Genetic differences help distinguish type 1 diabetes in children from 'type 1.5' in adults
A multi-center team of researchers led by Children's Hospital of Philadelphia (CHOP) has discovered a genetic signature that could help distinguish an adult-onset form of diabetes sharing many type 1 diabetes (T1D) characteristics from pediatric-onset T1D, opening the door to potentially more straightforward diagnostic tests for the adult condition and improving responses by ensuring patients receive the most appropriate treatment.
"This is our first insight into genetic differences between latent autoimmune diabetes in adults and T1D in children that may be diagnostically useful," said study leader Struan Grant, Ph.D., Co-Director of the Center for Spatial and Functional Genomics at CHOP and the Daniel B. Burke Endowed Chair for Diabetes Research. "We have found a genetic means of discriminating between the two conditions without expensive and cumbersome anti-autobody screening."
The study was published online December 16, 2019 in Diabetes Care.
Latent autoimmune diabetes in adults (LADA) is sometimes referred to as "type 1.5 diabetes" because it shares characteristics of both T1D and type 2 diabetes (T2D). Like T1D, LADA produces autoantibodies that attack the body's insulin-producing beta cells in the pancreas. However, like those with T2D, patients with LADA are diagnosed in adulthood and do not require insulin at the time of diagnosis. For this reason, LADA is often misdiagnosed as T2D; studies have shown that up to 10% of T2D diagnoses are, in fact, LADA, and as a result patients do not respond to the commonly inappropriate treatments prescribed to them.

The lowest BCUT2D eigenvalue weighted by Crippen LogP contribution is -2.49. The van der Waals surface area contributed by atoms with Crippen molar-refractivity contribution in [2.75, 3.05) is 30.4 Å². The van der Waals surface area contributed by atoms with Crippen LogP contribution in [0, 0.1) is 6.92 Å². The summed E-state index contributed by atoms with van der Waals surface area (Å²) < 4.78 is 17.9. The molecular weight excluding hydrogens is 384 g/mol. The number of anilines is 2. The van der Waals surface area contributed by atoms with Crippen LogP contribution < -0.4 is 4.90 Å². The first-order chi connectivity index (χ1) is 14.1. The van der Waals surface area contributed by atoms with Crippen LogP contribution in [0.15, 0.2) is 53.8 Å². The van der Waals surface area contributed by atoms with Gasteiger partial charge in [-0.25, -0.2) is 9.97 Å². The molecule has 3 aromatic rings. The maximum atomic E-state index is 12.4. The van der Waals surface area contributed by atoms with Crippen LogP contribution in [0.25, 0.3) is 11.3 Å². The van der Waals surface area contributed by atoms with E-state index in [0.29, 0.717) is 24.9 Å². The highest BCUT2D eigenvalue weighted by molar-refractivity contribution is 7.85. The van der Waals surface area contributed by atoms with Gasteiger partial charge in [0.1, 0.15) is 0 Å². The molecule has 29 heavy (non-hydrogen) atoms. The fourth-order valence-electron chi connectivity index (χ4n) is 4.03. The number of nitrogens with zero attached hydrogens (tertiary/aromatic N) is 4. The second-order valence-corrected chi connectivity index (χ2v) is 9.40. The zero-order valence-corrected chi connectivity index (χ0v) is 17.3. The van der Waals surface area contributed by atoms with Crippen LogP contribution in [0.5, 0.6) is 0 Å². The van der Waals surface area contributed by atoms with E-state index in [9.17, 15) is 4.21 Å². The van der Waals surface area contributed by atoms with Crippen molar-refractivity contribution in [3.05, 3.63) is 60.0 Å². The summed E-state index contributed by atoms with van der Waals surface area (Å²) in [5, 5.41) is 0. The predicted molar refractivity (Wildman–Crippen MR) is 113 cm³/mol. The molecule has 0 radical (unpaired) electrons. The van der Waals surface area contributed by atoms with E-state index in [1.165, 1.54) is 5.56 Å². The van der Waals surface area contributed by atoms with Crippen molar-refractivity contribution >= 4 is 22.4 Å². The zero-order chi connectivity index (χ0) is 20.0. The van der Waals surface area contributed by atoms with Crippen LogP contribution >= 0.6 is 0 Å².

An earlier genome-wide association study led by CHOP found that, from a genetic perspective, LADA has more in common with T1D than with T2D. Researchers wanted to take a deeper dive and look for genetic differences that could help discriminate between LADA and T1D, meaning the diagnosis of LADA could potentially begin with a simple genotype array, rather than with a more complex and expensive autoantibody screening.
To do so, the team decided to look at the major histocompatibility complex (MHC), a highly variable region of the genome that helps drive the immune system and is implicated in T1D. Earlier studies have shown that when researchers control for T1D genetic variants in one part of the MHC, other variants associated with T1D appear in another part of the MHC.
The study team applied that methodology to both a set of T1D data as well as a cohort of LADA patients. They found that when it came to the T1D group, the results from the earlier studies held: controlling for genetic variants in one part of the MHC revealed variants in another part of the MHC.
However, researchers did not find the same effect with LADA patients. When controlling for genetic variants in the MHC in those patients, the additional association was not observed within this key region—an important genetic distinction between the two conditions. When a sensitivity test was applied to the two cohorts, researchers still saw the effect only in T1D patients, not in those with LADA.
"This suggests that these MHC class associations may be a genetic discriminator between LADA and childhood-onset T1D," said Diana Cousminer, Ph.D., a geneticist at CHOP and a joint-first author of the study. "The next step is to look at this association in different ethnicities, particularly African ancestry, where the prevalence of adult-onset diabetes can be significantly higher in certain parts of the world."